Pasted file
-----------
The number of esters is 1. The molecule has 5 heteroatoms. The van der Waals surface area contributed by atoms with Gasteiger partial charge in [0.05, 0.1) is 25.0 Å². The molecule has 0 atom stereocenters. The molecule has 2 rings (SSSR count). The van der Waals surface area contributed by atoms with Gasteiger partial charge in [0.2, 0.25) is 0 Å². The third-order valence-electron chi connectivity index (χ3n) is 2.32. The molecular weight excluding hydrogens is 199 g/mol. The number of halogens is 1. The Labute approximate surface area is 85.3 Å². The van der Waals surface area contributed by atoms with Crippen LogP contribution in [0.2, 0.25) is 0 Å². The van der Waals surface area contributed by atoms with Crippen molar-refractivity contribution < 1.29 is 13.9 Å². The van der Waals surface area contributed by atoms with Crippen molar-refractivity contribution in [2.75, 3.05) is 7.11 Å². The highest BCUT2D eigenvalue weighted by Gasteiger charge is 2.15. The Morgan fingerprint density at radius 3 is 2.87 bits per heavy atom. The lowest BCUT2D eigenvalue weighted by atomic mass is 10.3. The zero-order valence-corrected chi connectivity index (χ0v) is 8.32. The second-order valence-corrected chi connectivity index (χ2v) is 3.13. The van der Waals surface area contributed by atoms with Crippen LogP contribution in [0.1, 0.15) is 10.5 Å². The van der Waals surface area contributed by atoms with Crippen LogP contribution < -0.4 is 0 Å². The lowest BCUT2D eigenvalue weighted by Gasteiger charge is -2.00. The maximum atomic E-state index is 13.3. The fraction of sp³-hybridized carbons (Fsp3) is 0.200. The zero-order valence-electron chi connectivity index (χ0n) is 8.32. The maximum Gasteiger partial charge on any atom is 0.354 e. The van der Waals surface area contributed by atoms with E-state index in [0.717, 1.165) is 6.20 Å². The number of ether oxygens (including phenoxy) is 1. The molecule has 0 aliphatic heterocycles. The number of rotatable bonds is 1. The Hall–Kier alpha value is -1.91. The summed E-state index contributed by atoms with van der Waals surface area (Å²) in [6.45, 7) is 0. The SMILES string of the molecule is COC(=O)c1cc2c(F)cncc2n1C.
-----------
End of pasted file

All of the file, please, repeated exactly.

The number of esters is 1. The molecule has 5 heteroatoms. The van der Waals surface area contributed by atoms with Gasteiger partial charge in [0.05, 0.1) is 25.0 Å². The molecule has 0 atom stereocenters. The molecule has 2 rings (SSSR count). The van der Waals surface area contributed by atoms with Gasteiger partial charge in [0.2, 0.25) is 0 Å². The third-order valence-electron chi connectivity index (χ3n) is 2.32. The molecular weight excluding hydrogens is 199 g/mol. The number of halogens is 1. The Labute approximate surface area is 85.3 Å². The van der Waals surface area contributed by atoms with Crippen LogP contribution in [0.2, 0.25) is 0 Å². The van der Waals surface area contributed by atoms with Crippen molar-refractivity contribution < 1.29 is 13.9 Å². The van der Waals surface area contributed by atoms with Crippen molar-refractivity contribution in [2.75, 3.05) is 7.11 Å². The highest BCUT2D eigenvalue weighted by Gasteiger charge is 2.15. The Morgan fingerprint density at radius 3 is 2.87 bits per heavy atom. The lowest BCUT2D eigenvalue weighted by atomic mass is 10.3. The zero-order valence-corrected chi connectivity index (χ0v) is 8.32. The second-order valence-corrected chi connectivity index (χ2v) is 3.13. The van der Waals surface area contributed by atoms with Crippen LogP contribution in [0.1, 0.15) is 10.5 Å². The van der Waals surface area contributed by atoms with Crippen LogP contribution < -0.4 is 0 Å². The lowest BCUT2D eigenvalue weighted by Gasteiger charge is -2.00. The maximum atomic E-state index is 13.3. The fraction of sp³-hybridized carbons (Fsp3) is 0.200. The zero-order valence-electron chi connectivity index (χ0n) is 8.32. The maximum Gasteiger partial charge on any atom is 0.354 e. The van der Waals surface area contributed by atoms with E-state index in [0.717, 1.165) is 6.20 Å². The number of ether oxygens (including phenoxy) is 1. The molecule has 0 aliphatic heterocycles. The number of rotatable bonds is 1. The Hall–Kier alpha value is -1.91. The summed E-state index contributed by atoms with van der Waals surface area (Å²) in [6.45, 7) is 0. The SMILES string of the molecule is COC(=O)c1cc2c(F)cncc2n1C.